A new video that has popped online appears to show off Microsoft's voice-powered Office Work Assistant.
Currently being tested internally as a beta product at Microsoft, the Work Assistant would handle Office-related tasks on devices running the company's mobile OS for smartphones. That includes Windows Phone 8.1 as well as Windows 10. Using voice assistant Cortana, you could tell your phone to open, edit, email or perform a range of other commands on your Word, Excel and PowerPoint files.
The goal behind Windows 10 is to provide a more unified environment for PCs, tablets and phones as a way to drive customer interest in the new OS and its devices. One of the many linchpins will be Microsoft's Cortana. Right now Cortana is available just on Windows Phone, but it will be a fixture on Windows 10 PCs and tablets as well.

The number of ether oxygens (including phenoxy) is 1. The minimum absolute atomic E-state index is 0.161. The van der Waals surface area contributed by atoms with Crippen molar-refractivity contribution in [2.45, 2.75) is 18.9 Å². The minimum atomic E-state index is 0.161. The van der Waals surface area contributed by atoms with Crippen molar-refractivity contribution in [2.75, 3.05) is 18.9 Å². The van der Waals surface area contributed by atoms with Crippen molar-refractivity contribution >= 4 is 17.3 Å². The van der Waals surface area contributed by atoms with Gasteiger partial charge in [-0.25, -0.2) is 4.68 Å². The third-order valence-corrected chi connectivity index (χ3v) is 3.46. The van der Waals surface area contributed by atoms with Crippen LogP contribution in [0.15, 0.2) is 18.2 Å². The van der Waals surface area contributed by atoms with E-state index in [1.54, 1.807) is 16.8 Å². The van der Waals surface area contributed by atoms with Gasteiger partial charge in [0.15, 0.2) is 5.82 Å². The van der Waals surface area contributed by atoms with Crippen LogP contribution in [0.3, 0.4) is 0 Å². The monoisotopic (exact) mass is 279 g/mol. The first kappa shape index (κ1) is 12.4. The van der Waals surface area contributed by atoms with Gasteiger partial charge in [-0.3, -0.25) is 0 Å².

The Work Assistant will also integrate with Office across mobile and desktop devices, sources told The Verge last week. Microsoft's chief experience officer, Julie Larson-Green, hinted in November that Cortana could launch on other platforms, according to Business Insider. That means the Work Assistant might make its way to Office for iOS on Apple devices or to the Android mobile operating system, respectively giving Siri and Google Now some competition.
Posted on YouTube on Sunday by a Spanish-language tech site called Microsoft Place (no relation to Microsoft itself), a new video shows the Work Assistant being put through its paces. The person demonstrating it is able to launch the Work Assistant, search for specific documents by name and, finally, send a specific document by email.
A Microsoft spokesperson said the company had nothing to share.
At its Windows 10 launch event last month, Microsoft showed how someone could tap into the Work Assistant to ask Cortana to open PowerPoint slides just by voicing the specific slides needed. Screenshots posted last week by WindowsblogItalia showed images of the Work Assistant integrating with Office.
The Work Assistant app is being, according to ZDNet's Mary Jo Foley. Larson-Green is in charge of the effort, while Microsoft co-founder Bill Gates is also involved, according to Foley's source.